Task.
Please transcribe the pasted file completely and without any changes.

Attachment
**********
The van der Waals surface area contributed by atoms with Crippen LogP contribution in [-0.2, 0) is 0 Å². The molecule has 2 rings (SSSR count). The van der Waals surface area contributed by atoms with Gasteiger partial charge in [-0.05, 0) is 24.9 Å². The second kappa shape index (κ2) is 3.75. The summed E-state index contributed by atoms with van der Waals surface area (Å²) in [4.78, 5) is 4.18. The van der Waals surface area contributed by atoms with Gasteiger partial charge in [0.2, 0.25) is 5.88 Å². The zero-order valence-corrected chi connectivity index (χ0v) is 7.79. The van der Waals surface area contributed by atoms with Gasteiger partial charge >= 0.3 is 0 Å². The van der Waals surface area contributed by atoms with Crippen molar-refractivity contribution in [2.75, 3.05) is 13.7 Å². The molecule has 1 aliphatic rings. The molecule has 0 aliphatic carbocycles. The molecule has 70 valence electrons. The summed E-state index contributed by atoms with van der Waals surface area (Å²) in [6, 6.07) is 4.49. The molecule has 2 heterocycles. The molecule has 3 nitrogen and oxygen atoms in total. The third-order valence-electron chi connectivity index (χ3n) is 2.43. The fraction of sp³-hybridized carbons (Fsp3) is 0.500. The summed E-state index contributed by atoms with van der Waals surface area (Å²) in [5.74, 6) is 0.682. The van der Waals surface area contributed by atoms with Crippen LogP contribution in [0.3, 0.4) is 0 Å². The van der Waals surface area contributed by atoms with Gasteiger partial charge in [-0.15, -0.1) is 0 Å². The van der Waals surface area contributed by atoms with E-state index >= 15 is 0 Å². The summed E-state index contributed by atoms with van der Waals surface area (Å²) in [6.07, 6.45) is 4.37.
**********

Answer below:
The van der Waals surface area contributed by atoms with Crippen LogP contribution in [-0.2, 0) is 0 Å². The molecule has 2 rings (SSSR count). The van der Waals surface area contributed by atoms with Gasteiger partial charge in [-0.05, 0) is 24.9 Å². The second kappa shape index (κ2) is 3.75. The summed E-state index contributed by atoms with van der Waals surface area (Å²) in [4.78, 5) is 4.18. The van der Waals surface area contributed by atoms with Gasteiger partial charge in [0.2, 0.25) is 5.88 Å². The zero-order valence-corrected chi connectivity index (χ0v) is 7.79. The van der Waals surface area contributed by atoms with Gasteiger partial charge >= 0.3 is 0 Å². The van der Waals surface area contributed by atoms with Crippen molar-refractivity contribution in [2.75, 3.05) is 13.7 Å². The molecule has 1 aliphatic rings. The molecule has 0 aliphatic carbocycles. The molecule has 70 valence electrons. The summed E-state index contributed by atoms with van der Waals surface area (Å²) in [6, 6.07) is 4.49. The molecule has 2 heterocycles. The molecule has 3 nitrogen and oxygen atoms in total. The third-order valence-electron chi connectivity index (χ3n) is 2.43. The fraction of sp³-hybridized carbons (Fsp3) is 0.500. The summed E-state index contributed by atoms with van der Waals surface area (Å²) in [5.74, 6) is 0.682. The van der Waals surface area contributed by atoms with Crippen LogP contribution in [0.3, 0.4) is 0 Å². The van der Waals surface area contributed by atoms with Gasteiger partial charge in [-0.15, -0.1) is 0 Å². The van der Waals surface area contributed by atoms with E-state index >= 15 is 0 Å². The summed E-state index contributed by atoms with van der Waals surface area (Å²) in [6.07, 6.45) is 4.37.